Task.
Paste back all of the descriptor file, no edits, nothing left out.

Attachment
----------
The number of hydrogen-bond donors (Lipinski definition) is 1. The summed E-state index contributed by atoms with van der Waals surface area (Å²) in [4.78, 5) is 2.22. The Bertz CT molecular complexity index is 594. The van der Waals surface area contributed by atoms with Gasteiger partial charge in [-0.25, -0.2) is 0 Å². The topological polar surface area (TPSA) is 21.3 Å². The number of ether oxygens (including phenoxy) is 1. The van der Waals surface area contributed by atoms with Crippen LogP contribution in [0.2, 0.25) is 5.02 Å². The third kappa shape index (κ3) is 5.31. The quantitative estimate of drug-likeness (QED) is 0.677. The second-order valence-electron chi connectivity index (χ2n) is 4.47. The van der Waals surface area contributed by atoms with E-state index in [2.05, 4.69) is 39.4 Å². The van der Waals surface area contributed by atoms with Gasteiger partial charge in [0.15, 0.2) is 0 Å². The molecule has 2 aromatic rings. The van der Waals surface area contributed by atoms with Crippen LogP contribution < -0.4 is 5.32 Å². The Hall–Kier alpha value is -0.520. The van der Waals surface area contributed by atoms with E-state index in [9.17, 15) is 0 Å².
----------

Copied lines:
The number of hydrogen-bond donors (Lipinski definition) is 1. The summed E-state index contributed by atoms with van der Waals surface area (Å²) in [4.78, 5) is 2.22. The Bertz CT molecular complexity index is 594. The van der Waals surface area contributed by atoms with Gasteiger partial charge in [-0.25, -0.2) is 0 Å². The topological polar surface area (TPSA) is 21.3 Å². The number of ether oxygens (including phenoxy) is 1. The van der Waals surface area contributed by atoms with Crippen LogP contribution in [0.2, 0.25) is 5.02 Å². The third kappa shape index (κ3) is 5.31. The quantitative estimate of drug-likeness (QED) is 0.677. The second-order valence-electron chi connectivity index (χ2n) is 4.47. The van der Waals surface area contributed by atoms with E-state index in [2.05, 4.69) is 39.4 Å². The van der Waals surface area contributed by atoms with Gasteiger partial charge in [0.15, 0.2) is 0 Å². The molecule has 2 aromatic rings. The van der Waals surface area contributed by atoms with Crippen LogP contribution < -0.4 is 5.32 Å². The Hall–Kier alpha value is -0.520. The van der Waals surface area contributed by atoms with E-state index in [9.17, 15) is 0 Å².